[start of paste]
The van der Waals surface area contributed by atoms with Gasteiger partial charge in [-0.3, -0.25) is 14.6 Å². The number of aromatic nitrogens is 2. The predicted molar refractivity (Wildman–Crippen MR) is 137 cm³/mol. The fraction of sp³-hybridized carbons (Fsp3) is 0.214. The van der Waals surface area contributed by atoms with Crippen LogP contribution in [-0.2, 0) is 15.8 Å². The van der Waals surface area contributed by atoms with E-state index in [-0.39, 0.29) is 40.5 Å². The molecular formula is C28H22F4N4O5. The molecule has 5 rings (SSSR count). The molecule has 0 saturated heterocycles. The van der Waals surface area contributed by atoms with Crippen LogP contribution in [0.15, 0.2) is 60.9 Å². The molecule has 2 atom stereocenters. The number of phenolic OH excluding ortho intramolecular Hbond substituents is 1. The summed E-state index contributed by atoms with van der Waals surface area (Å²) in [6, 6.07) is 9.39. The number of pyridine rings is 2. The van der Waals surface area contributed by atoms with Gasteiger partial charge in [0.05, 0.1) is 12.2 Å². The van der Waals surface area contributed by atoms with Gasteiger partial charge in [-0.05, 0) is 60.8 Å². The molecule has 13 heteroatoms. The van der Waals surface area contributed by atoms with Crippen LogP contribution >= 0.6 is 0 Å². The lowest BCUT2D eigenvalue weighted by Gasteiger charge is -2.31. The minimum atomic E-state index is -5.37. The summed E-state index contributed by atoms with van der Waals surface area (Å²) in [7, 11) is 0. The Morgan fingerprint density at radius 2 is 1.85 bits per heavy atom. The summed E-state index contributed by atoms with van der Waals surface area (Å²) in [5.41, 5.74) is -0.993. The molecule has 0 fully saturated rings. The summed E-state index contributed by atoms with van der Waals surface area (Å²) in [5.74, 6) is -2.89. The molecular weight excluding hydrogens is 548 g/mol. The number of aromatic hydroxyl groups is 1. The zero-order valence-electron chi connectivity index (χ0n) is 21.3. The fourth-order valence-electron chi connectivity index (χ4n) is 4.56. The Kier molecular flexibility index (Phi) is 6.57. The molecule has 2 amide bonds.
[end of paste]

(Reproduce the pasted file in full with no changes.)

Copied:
The van der Waals surface area contributed by atoms with Gasteiger partial charge in [-0.3, -0.25) is 14.6 Å². The number of aromatic nitrogens is 2. The predicted molar refractivity (Wildman–Crippen MR) is 137 cm³/mol. The fraction of sp³-hybridized carbons (Fsp3) is 0.214. The van der Waals surface area contributed by atoms with Crippen LogP contribution in [-0.2, 0) is 15.8 Å². The van der Waals surface area contributed by atoms with E-state index in [-0.39, 0.29) is 40.5 Å². The molecular formula is C28H22F4N4O5. The molecule has 5 rings (SSSR count). The molecule has 0 saturated heterocycles. The van der Waals surface area contributed by atoms with Crippen LogP contribution in [0.15, 0.2) is 60.9 Å². The molecule has 2 atom stereocenters. The number of phenolic OH excluding ortho intramolecular Hbond substituents is 1. The summed E-state index contributed by atoms with van der Waals surface area (Å²) in [6, 6.07) is 9.39. The number of pyridine rings is 2. The van der Waals surface area contributed by atoms with Gasteiger partial charge in [0.05, 0.1) is 12.2 Å². The van der Waals surface area contributed by atoms with Gasteiger partial charge in [-0.05, 0) is 60.8 Å². The molecule has 13 heteroatoms. The van der Waals surface area contributed by atoms with Crippen LogP contribution >= 0.6 is 0 Å². The lowest BCUT2D eigenvalue weighted by Gasteiger charge is -2.31. The minimum atomic E-state index is -5.37. The summed E-state index contributed by atoms with van der Waals surface area (Å²) in [7, 11) is 0. The Morgan fingerprint density at radius 2 is 1.85 bits per heavy atom. The summed E-state index contributed by atoms with van der Waals surface area (Å²) in [5.41, 5.74) is -0.993. The molecule has 0 fully saturated rings. The summed E-state index contributed by atoms with van der Waals surface area (Å²) in [5.74, 6) is -2.89. The molecular weight excluding hydrogens is 548 g/mol. The number of aromatic hydroxyl groups is 1. The zero-order valence-electron chi connectivity index (χ0n) is 21.3. The fourth-order valence-electron chi connectivity index (χ4n) is 4.56. The Kier molecular flexibility index (Phi) is 6.57. The molecule has 2 amide bonds.